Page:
Some responses to the excellent posts by all of you:
Emily, you (and Marty Lederman) make a very good point in saying that we should give the post-Boumediene habeas litigation that is already under way a chance to work before we resort to special measures. I wish I had taken that into account before sending my post yesterday.
In fact, I spoke later on Monday with a person I cannot name who has deep insights into how the D.C. federal courts are handling—and are likely to handle—those cases. My source's view was that in principle, the handling of these detainees involves issues of high legislative policy that should be decided by Congress. But, the source added, given the mess that Bush has made and the Supreme Court's rulings, and given the healthy level of both talent and ideological balance on the D.C. Circuit and district courts, Obama should let the habeas litigation play out before making any big legislative proposals.
I suggested in my post yesterday that Obama should hold off for a different reason: to let a bipartisan, blue-ribbon commission sort out the evidence on who these detainees are before deciding what would be the best system for deciding their fates. Maybe the courts will do that well enough to obviate any need for a commission.
But maybe they won't, because maybe existing law won't let them. I have been told by well-informed sympathizers with the administration that the rules—and vast uncertainty about what the rules are—in the habeas litigation might make it impossible for the government to put before the courts its best evidence that particular detainees are terrorists or would-be terrorists.
The main problem may be treatment of highly sensitive classified evidence, including some that was provided by foreign intelligence services to the CIA only on the condition that the agency won't share them with anyone else.
The government's problem is that if it wants the judges to consider such classified evidence, it runs a risk that the judges will require disclosure not only to defense counsel (who have been known to leak, if not in this litigation) but also, perhaps, to the detainees. I have heard it suggested that the CIA is unwilling to identify some of its sources and methods even to the Justice Department, for fear that the habeas process will 1) violate the CIA's promises to its sources and 2) risk leaking the information to the public or to enemies.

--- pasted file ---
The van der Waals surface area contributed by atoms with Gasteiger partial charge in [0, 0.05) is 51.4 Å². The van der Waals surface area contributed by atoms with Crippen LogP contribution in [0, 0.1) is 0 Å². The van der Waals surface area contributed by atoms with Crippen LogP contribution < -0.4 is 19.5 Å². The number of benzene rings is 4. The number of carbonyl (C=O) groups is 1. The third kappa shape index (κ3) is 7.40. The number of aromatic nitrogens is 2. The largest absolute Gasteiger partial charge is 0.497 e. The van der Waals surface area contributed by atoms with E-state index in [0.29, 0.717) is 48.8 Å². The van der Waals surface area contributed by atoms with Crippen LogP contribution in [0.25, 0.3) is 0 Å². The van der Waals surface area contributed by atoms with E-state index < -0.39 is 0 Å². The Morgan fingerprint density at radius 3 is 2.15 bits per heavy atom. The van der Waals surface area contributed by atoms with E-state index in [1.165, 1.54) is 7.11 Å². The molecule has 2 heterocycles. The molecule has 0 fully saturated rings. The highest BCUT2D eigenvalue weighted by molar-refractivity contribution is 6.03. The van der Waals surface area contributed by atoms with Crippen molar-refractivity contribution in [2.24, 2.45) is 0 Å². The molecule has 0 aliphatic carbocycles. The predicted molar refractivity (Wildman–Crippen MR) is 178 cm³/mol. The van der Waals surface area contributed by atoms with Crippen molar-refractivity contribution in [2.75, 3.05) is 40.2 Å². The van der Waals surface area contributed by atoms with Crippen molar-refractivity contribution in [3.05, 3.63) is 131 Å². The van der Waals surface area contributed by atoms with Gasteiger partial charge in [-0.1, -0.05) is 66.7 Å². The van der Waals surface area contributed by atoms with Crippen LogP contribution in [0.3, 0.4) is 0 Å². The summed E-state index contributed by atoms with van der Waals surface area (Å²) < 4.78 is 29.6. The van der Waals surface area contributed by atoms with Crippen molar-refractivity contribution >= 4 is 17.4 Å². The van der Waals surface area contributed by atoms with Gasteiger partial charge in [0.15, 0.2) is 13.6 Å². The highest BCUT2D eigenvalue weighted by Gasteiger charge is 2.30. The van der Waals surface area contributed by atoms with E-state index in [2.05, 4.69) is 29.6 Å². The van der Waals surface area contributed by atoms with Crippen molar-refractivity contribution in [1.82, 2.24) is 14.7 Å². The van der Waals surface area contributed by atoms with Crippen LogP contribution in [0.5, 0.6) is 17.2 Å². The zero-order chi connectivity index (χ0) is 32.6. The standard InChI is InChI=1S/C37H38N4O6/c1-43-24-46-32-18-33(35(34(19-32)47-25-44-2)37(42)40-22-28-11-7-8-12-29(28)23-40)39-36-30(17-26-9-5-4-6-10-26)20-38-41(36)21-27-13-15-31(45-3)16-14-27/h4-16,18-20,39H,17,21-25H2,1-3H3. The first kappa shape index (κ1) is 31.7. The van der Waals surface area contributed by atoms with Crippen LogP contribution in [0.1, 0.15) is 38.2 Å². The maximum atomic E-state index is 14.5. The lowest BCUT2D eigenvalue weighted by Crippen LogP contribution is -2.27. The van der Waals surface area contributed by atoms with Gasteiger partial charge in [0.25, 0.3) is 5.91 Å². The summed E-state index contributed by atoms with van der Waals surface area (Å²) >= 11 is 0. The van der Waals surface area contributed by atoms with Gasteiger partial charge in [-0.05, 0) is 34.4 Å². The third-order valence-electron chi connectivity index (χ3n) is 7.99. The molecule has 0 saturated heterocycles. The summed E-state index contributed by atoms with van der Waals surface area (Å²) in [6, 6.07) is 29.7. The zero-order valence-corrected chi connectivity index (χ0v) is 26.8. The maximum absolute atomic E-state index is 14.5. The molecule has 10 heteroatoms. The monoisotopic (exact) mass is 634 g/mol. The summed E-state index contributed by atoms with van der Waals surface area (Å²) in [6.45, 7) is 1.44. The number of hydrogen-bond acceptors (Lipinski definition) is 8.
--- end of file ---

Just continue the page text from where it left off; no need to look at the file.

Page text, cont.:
Consider the Justice Department's decision to withdraw its claim in Judge Leon's court that the Boumediene group of Algerian-born Bosnian citizens were plotting to blow up the U.S. Embassy in Bosnia. Did Justice give up on that claim because it had no real evidence? Or because it was unwilling, for valid national-security reasons, to disclose that evidence to the defense? We don't know. Nor, I suspect, does Judge Leon, who had no choice under the circumstances but to rule for these detainees.
In my view, the best way to resolve these problems would be legislation that would specify that the Justice Department may show its classified evidence to the judges, with no risk that the judges will share the evidence with the defense over the government's objections. If the judges then choose to disregard the evidence because of lack of adversarial testing or related constitutional problems, so be it. At least the judges' decisions would be fully informed. And the habeas litigation may well end up pointing to the conclusion that the least-bad approach is to establish a new national-security court with clear rules on how to handle classified evidence and other knotty problems that are especially pressing in international terrorism cases.
As for Emily's concern that Congress would make a mess if it created such a court, remember that one model—the FISA court—was reviled when created in 1978, and for many years thereafter by civil libertarians, as a cover for sham proceedings that provided no protection for civil liberties and would open the floodgates to all manner of abuses. And remember that, as we have learned in recent years, the opposite turned out to be the case. I am aware of no evidence of any abuses under the aegis of the FISA court. And as documented by the 9/11 commission and others, the FISA rules for protecting civil liberties, and the understandable overabundance of caution that those rules inculcated in the DoJ, FBI, CIA, and NSA, are among the reasons that the 9/11 suicide hijackers escaped detection.
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Stuart Taylor Jr. is a National Journal columnist and Newsweek contributor.